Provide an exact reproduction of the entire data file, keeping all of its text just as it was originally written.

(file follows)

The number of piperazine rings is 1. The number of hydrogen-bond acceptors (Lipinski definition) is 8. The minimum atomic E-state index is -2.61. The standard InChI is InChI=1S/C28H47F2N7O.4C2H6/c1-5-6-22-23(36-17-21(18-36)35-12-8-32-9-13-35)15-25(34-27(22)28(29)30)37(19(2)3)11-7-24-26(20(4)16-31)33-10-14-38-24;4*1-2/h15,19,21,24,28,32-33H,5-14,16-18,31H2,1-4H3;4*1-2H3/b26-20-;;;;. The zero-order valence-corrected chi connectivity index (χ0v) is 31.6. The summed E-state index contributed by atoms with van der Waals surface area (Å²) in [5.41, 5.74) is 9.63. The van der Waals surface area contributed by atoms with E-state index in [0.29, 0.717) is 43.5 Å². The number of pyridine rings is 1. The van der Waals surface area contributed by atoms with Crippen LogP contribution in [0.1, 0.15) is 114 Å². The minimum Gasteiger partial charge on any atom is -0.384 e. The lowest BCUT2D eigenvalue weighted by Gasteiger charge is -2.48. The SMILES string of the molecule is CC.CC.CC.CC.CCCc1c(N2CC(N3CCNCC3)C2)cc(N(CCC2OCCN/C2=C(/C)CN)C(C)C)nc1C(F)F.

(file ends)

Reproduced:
The number of piperazine rings is 1. The number of hydrogen-bond acceptors (Lipinski definition) is 8. The minimum atomic E-state index is -2.61. The standard InChI is InChI=1S/C28H47F2N7O.4C2H6/c1-5-6-22-23(36-17-21(18-36)35-12-8-32-9-13-35)15-25(34-27(22)28(29)30)37(19(2)3)11-7-24-26(20(4)16-31)33-10-14-38-24;4*1-2/h15,19,21,24,28,32-33H,5-14,16-18,31H2,1-4H3;4*1-2H3/b26-20-;;;;. The zero-order valence-corrected chi connectivity index (χ0v) is 31.6. The summed E-state index contributed by atoms with van der Waals surface area (Å²) in [5.41, 5.74) is 9.63. The van der Waals surface area contributed by atoms with E-state index in [0.29, 0.717) is 43.5 Å². The number of pyridine rings is 1. The van der Waals surface area contributed by atoms with Crippen LogP contribution in [0.1, 0.15) is 114 Å². The minimum Gasteiger partial charge on any atom is -0.384 e. The lowest BCUT2D eigenvalue weighted by Gasteiger charge is -2.48. The SMILES string of the molecule is CC.CC.CC.CC.CCCc1c(N2CC(N3CCNCC3)C2)cc(N(CCC2OCCN/C2=C(/C)CN)C(C)C)nc1C(F)F.